Brain implant designed for prosthesis


The pursuit to develop a bionic arm that can connect to the human brain took a step forward with the Tuesday announcement that National Institutes of Health scientists had developed a wireless brain implant that operates a prosthesis.

The implant translates the electronic activity sparked by the brain and turns it into a digital signal that can move the prosthesis. The key, though, is that the implant is wireless and connects directly to the prosthesis without the need of additional wires.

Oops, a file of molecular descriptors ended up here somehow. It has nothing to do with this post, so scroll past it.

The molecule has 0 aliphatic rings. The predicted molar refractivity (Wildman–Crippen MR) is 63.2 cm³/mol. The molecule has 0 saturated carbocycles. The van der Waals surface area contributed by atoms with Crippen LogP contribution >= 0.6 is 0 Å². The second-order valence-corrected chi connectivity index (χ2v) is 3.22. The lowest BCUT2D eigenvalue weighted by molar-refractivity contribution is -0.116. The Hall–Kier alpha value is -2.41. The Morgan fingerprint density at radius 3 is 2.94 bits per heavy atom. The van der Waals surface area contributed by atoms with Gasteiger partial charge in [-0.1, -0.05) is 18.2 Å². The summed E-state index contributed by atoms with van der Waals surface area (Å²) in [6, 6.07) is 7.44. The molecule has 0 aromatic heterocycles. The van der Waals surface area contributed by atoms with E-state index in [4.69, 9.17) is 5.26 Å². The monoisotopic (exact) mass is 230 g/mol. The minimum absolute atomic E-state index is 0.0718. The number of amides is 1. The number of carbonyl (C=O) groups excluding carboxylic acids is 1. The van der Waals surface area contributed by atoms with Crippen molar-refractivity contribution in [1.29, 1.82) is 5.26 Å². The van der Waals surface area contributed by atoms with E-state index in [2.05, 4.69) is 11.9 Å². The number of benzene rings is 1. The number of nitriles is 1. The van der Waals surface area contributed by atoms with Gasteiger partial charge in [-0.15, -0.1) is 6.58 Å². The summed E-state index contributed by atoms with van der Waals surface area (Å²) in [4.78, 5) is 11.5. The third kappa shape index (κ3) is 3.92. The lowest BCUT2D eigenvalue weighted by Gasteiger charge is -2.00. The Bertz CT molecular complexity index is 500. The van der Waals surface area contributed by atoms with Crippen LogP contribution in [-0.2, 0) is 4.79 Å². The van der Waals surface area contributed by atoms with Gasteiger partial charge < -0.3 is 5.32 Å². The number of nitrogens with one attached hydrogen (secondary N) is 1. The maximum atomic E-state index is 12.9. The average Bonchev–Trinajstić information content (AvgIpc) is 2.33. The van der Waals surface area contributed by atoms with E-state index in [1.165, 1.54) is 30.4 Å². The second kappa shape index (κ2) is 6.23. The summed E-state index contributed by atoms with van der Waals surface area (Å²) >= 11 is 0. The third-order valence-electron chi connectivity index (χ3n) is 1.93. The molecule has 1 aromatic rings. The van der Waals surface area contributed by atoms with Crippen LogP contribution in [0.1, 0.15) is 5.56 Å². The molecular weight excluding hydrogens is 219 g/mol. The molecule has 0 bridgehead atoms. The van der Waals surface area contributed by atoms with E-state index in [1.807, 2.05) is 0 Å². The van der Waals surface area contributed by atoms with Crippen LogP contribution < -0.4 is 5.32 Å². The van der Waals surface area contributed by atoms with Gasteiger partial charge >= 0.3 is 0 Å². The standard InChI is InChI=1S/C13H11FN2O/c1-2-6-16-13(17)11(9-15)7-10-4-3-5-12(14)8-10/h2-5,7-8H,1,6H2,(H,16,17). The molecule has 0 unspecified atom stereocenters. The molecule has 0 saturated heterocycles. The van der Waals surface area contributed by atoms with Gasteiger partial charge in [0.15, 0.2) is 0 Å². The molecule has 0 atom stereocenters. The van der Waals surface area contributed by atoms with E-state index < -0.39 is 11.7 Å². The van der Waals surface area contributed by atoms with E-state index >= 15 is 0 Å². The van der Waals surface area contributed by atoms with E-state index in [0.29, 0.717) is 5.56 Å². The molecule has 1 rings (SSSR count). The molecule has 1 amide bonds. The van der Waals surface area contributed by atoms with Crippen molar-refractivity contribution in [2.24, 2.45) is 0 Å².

Researchers at the Defense Advanced Research Projects Agency started the Revolutionizing Prosthetics program in 2006 and have made major advances in prosthesis technology. Operating a prosthetic arm or leg naturally with a simple thought has been a goal of the program.

DARPA had developed a hard wired connection that required wires that ran from the head to a computer and then more wires to the prosthesis. A wireless connection directly to a bionic arm or leg would provide a much more streamlined design.

The 2-inch titanium implant communicates with the prosthesis with electromagnectic signals. It recharges itself through induction.

NIH scientists have tested the wireless brain implant on pigs and rhesus monkeys for more than a year. Military Times broke the story on Wednesday.

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